Friday, September 30, 2011

DPW: Why SF Streets 
are Cluttered With News Racks

(Eight-slot rack, with only one slot in use, on Castro near Walgreens.)


Former San Francisco mayor Willie Brown in the late 1990s engineered a 20-year deal involving JC Deaux, Adshel and Clear Channel ridding sidewalks of individual messy newspaper boxes, replacing them with multi-slot, sleek news racks. At the time, newspapers were rolling in money and the web hadn't seriously dented their profits or affected how they do business.

Fast forward to today, the publishing industry has been radically downsized, papers have either folded or seriously cut back on distribution, and the web has drastically upended delivery of the news to consumers.

Yet, our public street space is cluttered with the largely empty news racks, serving a dwindling number of publishers who are not properly maintaining their slots with newspapers.

I recently asked the Department of Public Works questions about these matters, and Grace Moore and colleagues have provided me with details about how we got to this point, and also claim that nothing can be done to stop the placement of new pedmounts or removing all the useless news rack. In short, IMO, Brown sold prime public real estate to the news rack industry and there's little citizens can do to reclaim our sidewalks.

Every time I pass one of the crappy news racks, I think to myself, more Willie Brown fecal matter blighting San Francisco.

While I of course embrace the First Amendment and am sympathetic to the plight of newspaper publishers, I find it deplorable that the news industry is granted special rights to place superfluous street furniture on too many street corners. The First Amendment is alive and well on the web, and publishers should abandon their romantic attachment to horse-and-buggy delivery.

If it's not too much trouble, can the public have more of the public sidewalk returned to us, but radically consolidating the existing empty news racks, and halting installation of any new ones, until there is a full public discussion on the situation?

Here's the info from DPW:

The publishers name and contact information that you requested is listed below. Publishers have paid $50 for each box space through the end of 2011 as required by the News Rack Ordinance. In order to receive a box space in a pedmount unit, publishers are required to submit an application and pay the required fee prior to occupying the box space. DPW has no "written agreements" with these publishers for the occupation of their boxes. Provisions for the placement, removal or relocation of pedmount news racks are outlined in Article 5.4, Section 184.12 of the Public Works code.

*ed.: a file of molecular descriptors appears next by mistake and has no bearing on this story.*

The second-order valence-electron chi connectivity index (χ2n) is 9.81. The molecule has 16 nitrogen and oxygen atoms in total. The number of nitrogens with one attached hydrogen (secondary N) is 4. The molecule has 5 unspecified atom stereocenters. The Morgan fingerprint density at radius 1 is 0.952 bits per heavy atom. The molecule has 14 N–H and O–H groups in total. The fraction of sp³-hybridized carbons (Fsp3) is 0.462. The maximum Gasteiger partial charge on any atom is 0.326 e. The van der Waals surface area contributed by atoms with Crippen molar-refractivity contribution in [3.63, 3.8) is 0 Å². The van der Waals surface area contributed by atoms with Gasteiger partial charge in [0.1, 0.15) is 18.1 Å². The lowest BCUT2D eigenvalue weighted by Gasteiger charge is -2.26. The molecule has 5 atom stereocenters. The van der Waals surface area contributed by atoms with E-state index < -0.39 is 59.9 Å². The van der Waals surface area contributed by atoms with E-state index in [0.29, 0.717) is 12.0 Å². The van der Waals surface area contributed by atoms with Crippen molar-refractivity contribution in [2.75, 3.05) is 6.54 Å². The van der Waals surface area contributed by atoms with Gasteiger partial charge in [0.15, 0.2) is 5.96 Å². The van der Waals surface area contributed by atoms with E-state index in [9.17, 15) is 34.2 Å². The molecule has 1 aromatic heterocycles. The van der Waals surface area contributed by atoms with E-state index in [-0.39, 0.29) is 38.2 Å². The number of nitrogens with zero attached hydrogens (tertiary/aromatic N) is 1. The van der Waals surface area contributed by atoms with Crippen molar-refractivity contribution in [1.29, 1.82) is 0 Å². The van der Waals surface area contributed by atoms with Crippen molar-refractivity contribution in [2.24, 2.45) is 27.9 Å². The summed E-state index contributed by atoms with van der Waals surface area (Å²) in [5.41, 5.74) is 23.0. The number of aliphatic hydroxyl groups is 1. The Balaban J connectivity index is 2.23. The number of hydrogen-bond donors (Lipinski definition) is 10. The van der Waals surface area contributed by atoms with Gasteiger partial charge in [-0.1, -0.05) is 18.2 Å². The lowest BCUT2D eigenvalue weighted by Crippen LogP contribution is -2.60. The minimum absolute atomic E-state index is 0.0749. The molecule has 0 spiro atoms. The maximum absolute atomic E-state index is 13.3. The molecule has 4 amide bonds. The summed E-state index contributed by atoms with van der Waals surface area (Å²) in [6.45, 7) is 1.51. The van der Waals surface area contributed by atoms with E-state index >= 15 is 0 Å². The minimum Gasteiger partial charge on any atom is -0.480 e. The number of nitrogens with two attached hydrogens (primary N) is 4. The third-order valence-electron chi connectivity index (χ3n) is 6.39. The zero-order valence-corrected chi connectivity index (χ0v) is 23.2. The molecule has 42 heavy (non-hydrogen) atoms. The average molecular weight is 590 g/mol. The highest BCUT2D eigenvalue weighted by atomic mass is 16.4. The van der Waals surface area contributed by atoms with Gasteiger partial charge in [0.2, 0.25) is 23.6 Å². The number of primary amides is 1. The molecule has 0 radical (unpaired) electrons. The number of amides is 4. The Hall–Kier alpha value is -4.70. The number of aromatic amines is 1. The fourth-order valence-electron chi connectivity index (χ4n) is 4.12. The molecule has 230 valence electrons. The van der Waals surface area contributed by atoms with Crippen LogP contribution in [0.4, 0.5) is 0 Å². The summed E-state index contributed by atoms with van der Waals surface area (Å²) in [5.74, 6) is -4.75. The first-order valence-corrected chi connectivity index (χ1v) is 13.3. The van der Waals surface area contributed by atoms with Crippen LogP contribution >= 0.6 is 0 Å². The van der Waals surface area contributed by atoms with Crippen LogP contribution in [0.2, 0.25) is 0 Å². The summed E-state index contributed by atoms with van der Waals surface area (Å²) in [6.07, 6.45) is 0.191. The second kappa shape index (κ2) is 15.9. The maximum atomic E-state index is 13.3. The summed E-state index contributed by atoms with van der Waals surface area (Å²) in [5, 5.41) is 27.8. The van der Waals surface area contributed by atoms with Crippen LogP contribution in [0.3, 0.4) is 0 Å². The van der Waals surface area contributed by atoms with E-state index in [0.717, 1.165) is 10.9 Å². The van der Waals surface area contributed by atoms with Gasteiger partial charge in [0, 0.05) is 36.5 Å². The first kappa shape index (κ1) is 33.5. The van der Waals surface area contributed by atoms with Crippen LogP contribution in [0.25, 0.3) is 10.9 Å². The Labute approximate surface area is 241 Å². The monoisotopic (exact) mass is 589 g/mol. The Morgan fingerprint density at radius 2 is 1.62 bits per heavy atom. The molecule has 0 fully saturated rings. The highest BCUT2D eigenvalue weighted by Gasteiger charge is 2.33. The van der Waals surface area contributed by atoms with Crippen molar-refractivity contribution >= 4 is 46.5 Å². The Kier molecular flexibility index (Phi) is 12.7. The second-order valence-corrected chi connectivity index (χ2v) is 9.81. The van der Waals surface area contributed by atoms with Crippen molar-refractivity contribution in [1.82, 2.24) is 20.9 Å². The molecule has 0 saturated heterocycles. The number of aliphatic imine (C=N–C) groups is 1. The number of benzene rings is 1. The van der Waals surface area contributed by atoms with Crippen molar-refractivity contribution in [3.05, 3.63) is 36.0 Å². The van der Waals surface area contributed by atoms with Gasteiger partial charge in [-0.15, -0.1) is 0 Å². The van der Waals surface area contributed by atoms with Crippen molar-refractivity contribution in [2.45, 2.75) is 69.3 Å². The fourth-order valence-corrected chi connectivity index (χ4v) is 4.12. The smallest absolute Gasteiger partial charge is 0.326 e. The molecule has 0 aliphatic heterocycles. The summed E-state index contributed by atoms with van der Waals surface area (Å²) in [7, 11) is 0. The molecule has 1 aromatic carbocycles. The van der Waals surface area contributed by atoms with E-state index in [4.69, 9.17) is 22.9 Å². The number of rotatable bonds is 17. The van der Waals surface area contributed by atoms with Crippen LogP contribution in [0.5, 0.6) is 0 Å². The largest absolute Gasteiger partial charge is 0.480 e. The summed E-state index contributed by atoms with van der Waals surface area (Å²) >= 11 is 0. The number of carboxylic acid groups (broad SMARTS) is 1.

A public hearing for the proposed pedmount installations in the Castro neighborhood was conducted at the Newsrack Advisory Committee in December 2005. See the attached fact sheet; “Steps to Establish and Implement a Fixed Pedestal Zone”.

DPW was notified by Clear Channel Outdoors on September 6th with information that they asked to remove units 140 and 141 temporarily to allow for sidewalk construction work at the BofA on Castro. We were informed that the units would be reinstalled 2-3 weeks later. Clear Channel Outdoors is required to post notice 72 hours in advance of reinstallation according to 2.4.50 of the Public Works Excavation Code.

The city has no authority to stop or delay the reinstallation of those units. Publishers have sued the City many times alleging the City infringement of their rights to use public sidewalks to distribute under the First Amendment. Pedmount units are intended as an attractive alternative to the individual free standing racks. As we understand the current law, the city cannot ban the use of news racks on public sidewalks.

As I’ve mentioned to you, we are in the process of evaluating pedmount news rack locations throughout the city to determine where we can downsize or eliminate units based on the existing need. Before we can do that, we must offer an opportunity for publishers to apply for empty box spaces. (Currently there is a 14% vacancy in the Castro pedmount units.)

Pedmount unit locations throughout the Castro will be accessed and a determination made by the end of 2011.


Pedmount Units 140 and 141
140
CASTRO ST: 18TH ST - SE corner
 Unit 140

1
2
3
4
A
SAN FRANCISCO BAY GUARDIAN
JOBS & CAREERS
REAL ESTATE BOOK
S.F. WEEKLY
B
OAKLAND TRIBUNE
THIS BOX IS EMPTY
OPEN EXCHANGE
THIS BOX IS EMPTY





141
CASTRO ST: 18TH ST  SE corner
 Unit 141

1
2
3
4
A
CHRONICLE, SAN FRANCISCO
CASTRO COURIER
GOLDEN GATE UNIVERSITY
EXAMINER
B
REAL ESTATE TIMES
ASIAN WEEK
S.F. STATE UNIVERSITY CATALOGUE
UC BEREKELY CATALOG

Publisher’s Contact Information
1
ASIAN WEEK
5
GOLDEN GATE UNIVERSITY
11
S.F. STATE UNIVERSITY

JESUS CORONEL

LAURA BROWNE

YVETTE KOTH



2
CASTRO COURIER
6
JOBS & CAREERS

ALEX POPOVICS

ANDY SYWAK

RICK RAKER



12
S.F. WEEKLY
3
CHRONICLE
7
OAKLAND TRIBUNE

WESLEY CHUNG

KEN KIM

MIKE SWITZER



13
GUARDIAN

TOM REILLY
8
OPEN EXCHANGE

DAN BRUGMANN


BART BRODSKY

4
EXAMINER

14
UC BEREKELY CATALOG

MIKE HIGGINS

ALEX POPOVICS

LISA MCLAUGHLIN




NOEL NEECE
9
REAL ESTATE BOOK

ALEX POPOVICS


PAUL REYNOLDS


PAT BROWN




10
REAL ESTATE TIMES



EDIE ALEJANDRE

SCOTTY YAFFE







2 comments:

Anonymous said...

Why are there ad panels on the back of some units? The ordinance does not allow in the Castro Area??

Michael said...

those ads bring in some bucks for the city's coffers, but that is no reason to keep these empty pieces of useless street furniture on the streets. there are plenty of other ads on kiosks and billboards.